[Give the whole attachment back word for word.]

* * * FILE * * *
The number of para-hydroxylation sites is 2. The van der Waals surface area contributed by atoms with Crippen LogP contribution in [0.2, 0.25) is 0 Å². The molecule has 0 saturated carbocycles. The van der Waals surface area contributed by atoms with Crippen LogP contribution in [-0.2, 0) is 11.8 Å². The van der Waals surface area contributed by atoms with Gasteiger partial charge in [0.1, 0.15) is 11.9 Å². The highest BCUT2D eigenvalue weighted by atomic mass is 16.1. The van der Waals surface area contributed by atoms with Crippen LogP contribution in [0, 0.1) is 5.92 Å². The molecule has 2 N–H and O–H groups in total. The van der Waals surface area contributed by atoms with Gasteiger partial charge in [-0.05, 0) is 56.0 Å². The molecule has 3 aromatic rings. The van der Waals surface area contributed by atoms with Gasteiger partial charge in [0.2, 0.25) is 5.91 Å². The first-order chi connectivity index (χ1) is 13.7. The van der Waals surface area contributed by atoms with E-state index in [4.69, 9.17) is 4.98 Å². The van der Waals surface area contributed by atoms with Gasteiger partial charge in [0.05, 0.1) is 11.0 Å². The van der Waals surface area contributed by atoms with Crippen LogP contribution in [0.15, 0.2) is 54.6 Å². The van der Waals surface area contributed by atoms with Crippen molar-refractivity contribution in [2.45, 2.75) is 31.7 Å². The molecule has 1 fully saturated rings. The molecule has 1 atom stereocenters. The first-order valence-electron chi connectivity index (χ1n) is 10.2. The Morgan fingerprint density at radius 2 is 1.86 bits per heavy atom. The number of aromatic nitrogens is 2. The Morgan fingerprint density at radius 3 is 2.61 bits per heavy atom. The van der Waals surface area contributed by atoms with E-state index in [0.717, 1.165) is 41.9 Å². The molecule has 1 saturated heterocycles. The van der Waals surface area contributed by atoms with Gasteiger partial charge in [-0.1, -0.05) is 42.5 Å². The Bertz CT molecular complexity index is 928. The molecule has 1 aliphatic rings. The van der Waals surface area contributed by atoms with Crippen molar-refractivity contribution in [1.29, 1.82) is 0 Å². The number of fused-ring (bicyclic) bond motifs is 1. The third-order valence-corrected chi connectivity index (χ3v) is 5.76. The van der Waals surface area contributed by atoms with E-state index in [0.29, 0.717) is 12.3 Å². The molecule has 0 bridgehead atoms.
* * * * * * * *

The number of para-hydroxylation sites is 2. The van der Waals surface area contributed by atoms with Crippen LogP contribution in [0.2, 0.25) is 0 Å². The molecule has 0 saturated carbocycles. The van der Waals surface area contributed by atoms with Crippen LogP contribution in [-0.2, 0) is 11.8 Å². The van der Waals surface area contributed by atoms with Gasteiger partial charge in [0.1, 0.15) is 11.9 Å². The highest BCUT2D eigenvalue weighted by atomic mass is 16.1. The van der Waals surface area contributed by atoms with Crippen LogP contribution in [0, 0.1) is 5.92 Å². The molecule has 2 N–H and O–H groups in total. The van der Waals surface area contributed by atoms with Gasteiger partial charge in [-0.05, 0) is 56.0 Å². The molecule has 3 aromatic rings. The van der Waals surface area contributed by atoms with Gasteiger partial charge in [0.2, 0.25) is 5.91 Å². The first-order chi connectivity index (χ1) is 13.7. The van der Waals surface area contributed by atoms with E-state index in [4.69, 9.17) is 4.98 Å². The van der Waals surface area contributed by atoms with Gasteiger partial charge in [0.05, 0.1) is 11.0 Å². The van der Waals surface area contributed by atoms with Crippen LogP contribution in [0.15, 0.2) is 54.6 Å². The van der Waals surface area contributed by atoms with Crippen molar-refractivity contribution in [2.45, 2.75) is 31.7 Å². The molecule has 1 fully saturated rings. The molecule has 1 atom stereocenters. The first-order valence-electron chi connectivity index (χ1n) is 10.2. The Morgan fingerprint density at radius 2 is 1.86 bits per heavy atom. The number of aromatic nitrogens is 2. The Morgan fingerprint density at radius 3 is 2.61 bits per heavy atom. The van der Waals surface area contributed by atoms with E-state index in [0.717, 1.165) is 41.9 Å². The molecule has 1 saturated heterocycles. The van der Waals surface area contributed by atoms with Gasteiger partial charge in [-0.1, -0.05) is 42.5 Å². The Bertz CT molecular complexity index is 928. The molecule has 1 aliphatic rings. The van der Waals surface area contributed by atoms with Crippen molar-refractivity contribution in [1.29, 1.82) is 0 Å². The number of fused-ring (bicyclic) bond motifs is 1. The third-order valence-corrected chi connectivity index (χ3v) is 5.76. The van der Waals surface area contributed by atoms with E-state index in [0.29, 0.717) is 12.3 Å². The molecule has 0 bridgehead atoms.